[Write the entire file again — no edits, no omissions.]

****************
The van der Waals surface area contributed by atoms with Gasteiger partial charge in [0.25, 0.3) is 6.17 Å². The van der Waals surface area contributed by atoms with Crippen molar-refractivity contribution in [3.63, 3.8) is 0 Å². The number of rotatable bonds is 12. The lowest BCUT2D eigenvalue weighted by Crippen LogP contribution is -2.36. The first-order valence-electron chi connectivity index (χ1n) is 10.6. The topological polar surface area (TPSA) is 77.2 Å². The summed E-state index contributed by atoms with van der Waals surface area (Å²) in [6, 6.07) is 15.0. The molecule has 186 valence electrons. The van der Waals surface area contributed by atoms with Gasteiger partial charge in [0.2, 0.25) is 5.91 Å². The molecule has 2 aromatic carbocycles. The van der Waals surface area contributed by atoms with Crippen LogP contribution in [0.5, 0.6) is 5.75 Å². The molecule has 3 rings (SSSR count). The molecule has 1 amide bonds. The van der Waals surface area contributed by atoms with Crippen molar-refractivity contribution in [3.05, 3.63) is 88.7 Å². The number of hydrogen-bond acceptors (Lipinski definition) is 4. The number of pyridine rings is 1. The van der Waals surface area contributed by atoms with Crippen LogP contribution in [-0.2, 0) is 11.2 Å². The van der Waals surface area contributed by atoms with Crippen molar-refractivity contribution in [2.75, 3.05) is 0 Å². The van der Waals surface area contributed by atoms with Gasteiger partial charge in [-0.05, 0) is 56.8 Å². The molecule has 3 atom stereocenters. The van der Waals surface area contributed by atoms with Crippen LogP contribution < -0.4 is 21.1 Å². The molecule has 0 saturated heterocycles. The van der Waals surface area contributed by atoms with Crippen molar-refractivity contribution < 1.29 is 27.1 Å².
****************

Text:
The van der Waals surface area contributed by atoms with Gasteiger partial charge in [0.25, 0.3) is 6.17 Å². The van der Waals surface area contributed by atoms with Crippen molar-refractivity contribution in [3.63, 3.8) is 0 Å². The number of rotatable bonds is 12. The lowest BCUT2D eigenvalue weighted by Crippen LogP contribution is -2.36. The first-order valence-electron chi connectivity index (χ1n) is 10.6. The topological polar surface area (TPSA) is 77.2 Å². The summed E-state index contributed by atoms with van der Waals surface area (Å²) in [6, 6.07) is 15.0. The molecule has 186 valence electrons. The van der Waals surface area contributed by atoms with Gasteiger partial charge in [0.2, 0.25) is 5.91 Å². The molecule has 2 aromatic carbocycles. The van der Waals surface area contributed by atoms with Crippen LogP contribution in [0.5, 0.6) is 5.75 Å². The molecule has 3 rings (SSSR count). The molecule has 1 amide bonds. The van der Waals surface area contributed by atoms with Crippen molar-refractivity contribution in [3.05, 3.63) is 88.7 Å². The number of hydrogen-bond acceptors (Lipinski definition) is 4. The number of pyridine rings is 1. The van der Waals surface area contributed by atoms with Crippen LogP contribution in [-0.2, 0) is 11.2 Å². The van der Waals surface area contributed by atoms with Crippen molar-refractivity contribution in [2.75, 3.05) is 0 Å². The van der Waals surface area contributed by atoms with Gasteiger partial charge in [-0.05, 0) is 56.8 Å². The molecule has 3 atom stereocenters. The van der Waals surface area contributed by atoms with Crippen LogP contribution < -0.4 is 21.1 Å². The molecule has 0 saturated heterocycles. The van der Waals surface area contributed by atoms with Crippen molar-refractivity contribution < 1.29 is 27.1 Å².